Figure 1 CD4+ T-cell intracellular cytokine responses to M. tuberculosis antigens. Scatter plots depicting the expression of intracellular cytokine by CD4+ T-lymphocytes from TB patients with PTB or EPTP presentation and controls (TST+ and TST-). Frequencies of IFN-γ+TNF-α+CD4+ T cells from whole blood obtained and compared according to the stimulation. (A, B) Frequencies of IFN-γ+TNF-α+CD4+ T cells responses to stimulation with a pool of CFP-10 peptides (A; U.S. study population) or CFP-10 and ESAT-6 (B; Brazilian study population). (C, D) Frequencies of IFN-γ+TNF-α+CD4+ T cells responses after incubation of PBMC with gRV (C; U.S. study population) (D; Brazilian study population). Background has been subtracted out. Lines represent median values and interquartile ranges (IQR). The differences in median values (and IQR) between groups were compared using the Kruskal-Wallis test with Dunn’s multiple comparisons post-test. TB, tuberculosis; PTB, pulmonary tuberculosis; EPTB, extrapulmonary tuberculosis; TST, tuberculin skin test.
Individuals With Prior Extrapulmonary TB Had High Levels of CD4+ Proliferation in Response to M. tuberculosis Antigens
In Brazil, persons with prior EPTB had the highest levels of CD4 proliferation to M. tuberculosis antigens (P < 0.0001) (Figure 2). Although not seen to the same extent in the U.S. population, among persons with prior EPTB there were 3 outliers with high levels of CD4 proliferation.
Figure 2 Proliferative responses to M. tuberculosis antigens. Briefly, PBMC were incubated with M. tuberculosis antigens for 6 days. Proliferating cells were identified as Celltrace violet low. (A, B) Celltrace low expression in CD4+ T-cells stimulated with CFP-10 pool or CFP-10 pool and ESAT-6 (A) U.S. study population. (B) Brazilian study population. (C, D) Celltrace low expression in CD4+ T-cells stimulated with gRV. Lines represent median values and interquartile ranges (IQR). The differences in median values (and IQR) between groups were compared using the Kruskal-Wallis test with Dunn’s multiple comparisons post-test. TB, tuberculosis; PTB, pulmonary tuberculosis; EPTB, extrapulmonary tuberculosis; TST, tuberculin skin test; CFP, Culture filtrate protein; ESAT, early secretory antigen of tuberculosis; gRV, γ-irradiated M. tuberculosis.
T Regulatory Cell Frequency Phenotype Among Individuals
We measured both Treg cell frequency and expression of the CD39 marker on Treg and non-Treg CD4+ T cells in these individuals (Figure 3). In the U.S. population we found no significant differences in Treg frequencies across groups (p > 0.05; Kruskal-Wallis; Figure 3A). While the individuals with the highest expression of CD39 were in the EPTB group, the median expression was not statistically significant across groups (Figure 3C). We also measured PD-1 expression and saw no trend across groups (data not shown).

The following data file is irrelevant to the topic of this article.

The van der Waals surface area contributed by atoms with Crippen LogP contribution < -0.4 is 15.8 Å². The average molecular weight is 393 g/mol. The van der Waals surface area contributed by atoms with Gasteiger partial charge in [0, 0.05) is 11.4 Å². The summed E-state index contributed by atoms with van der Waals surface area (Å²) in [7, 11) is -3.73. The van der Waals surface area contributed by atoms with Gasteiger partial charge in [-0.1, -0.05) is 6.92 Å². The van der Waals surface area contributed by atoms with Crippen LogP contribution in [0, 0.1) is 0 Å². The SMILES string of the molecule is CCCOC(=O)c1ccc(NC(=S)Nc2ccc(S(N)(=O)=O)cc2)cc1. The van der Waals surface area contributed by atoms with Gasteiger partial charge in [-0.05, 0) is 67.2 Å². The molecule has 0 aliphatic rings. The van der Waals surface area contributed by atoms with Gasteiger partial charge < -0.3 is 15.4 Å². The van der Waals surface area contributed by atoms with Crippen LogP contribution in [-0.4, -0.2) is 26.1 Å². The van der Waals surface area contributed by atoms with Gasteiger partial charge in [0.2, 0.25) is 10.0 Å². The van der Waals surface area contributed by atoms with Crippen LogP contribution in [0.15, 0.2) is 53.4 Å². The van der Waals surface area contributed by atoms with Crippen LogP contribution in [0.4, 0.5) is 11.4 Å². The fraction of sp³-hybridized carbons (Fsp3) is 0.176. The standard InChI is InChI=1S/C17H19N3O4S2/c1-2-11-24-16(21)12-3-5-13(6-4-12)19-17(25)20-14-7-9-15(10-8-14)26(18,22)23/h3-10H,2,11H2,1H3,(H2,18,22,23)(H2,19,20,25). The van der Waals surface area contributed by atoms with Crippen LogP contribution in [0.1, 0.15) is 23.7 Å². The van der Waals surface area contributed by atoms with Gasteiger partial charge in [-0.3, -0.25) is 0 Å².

Figure 3 T-regulatory cell frequency and phenotype. Scatter plots depicting the Treg frequency (A) in U.S. study population (B) in Brazilian study population. Frequency of Treg CD39+ (C) in U.S. study population (D) in Brazilian study population. Lines represent median values and interquartile ranges (IQR). The differences in median values (and IQR) between groups were compared using the Kruskal-Wallis test with Dunn’s multiple comparisons post-test. TB, tuberculosis; PTB, pulmonary tuberculosis; EPTB, extrapulmonary tuberculosis; TST, tuberculin skin test; CFP, Culture filtrate protein; ESAT, early secretory antigen of tuberculosis; gRV, γ-irradiated M. tuberculosis.
In the Brazil study population, Treg CD39 expression was the lowest in the LTBI group, and highest in the EPTB group overall (p < 0.0001; Kruskal-Wallis; Figure 3D). Indeed, Treg CD39 expression among persons with LTBI was lower than that in the no LTBI (p = 0.0003); PTB (p = 0.0001) and EPTB groups (p = 0.0001) after adjustment for multiple comparisons. Although PTB had lower than EPTB Treg CD39 expression, this was not statistically significant (p > 0.05).
We sought to determine whether functional differences in immune responses were present among individuals after successful treatment of pulmonary or extrapulmonary TB. Most studies describing immune function in the setting of differing manifestations of TB have compared individuals with active disease to individuals with LTBI (34, 35). Chronic infection is associated with changes in immune function due to chronic activation and subsequent immune exhaustion (23). In a prior study, we found that even several months to years after clearance of TB disease, individuals with prior extrapulmonary TB had persistently elevated immune activation and increased frequencies of circulating Treg cells (13). Here, we extended this analysis to evaluate the frequencies of Mtb-reactive T cells and perform a more detailed phenotypic analysis of circulating Treg cells.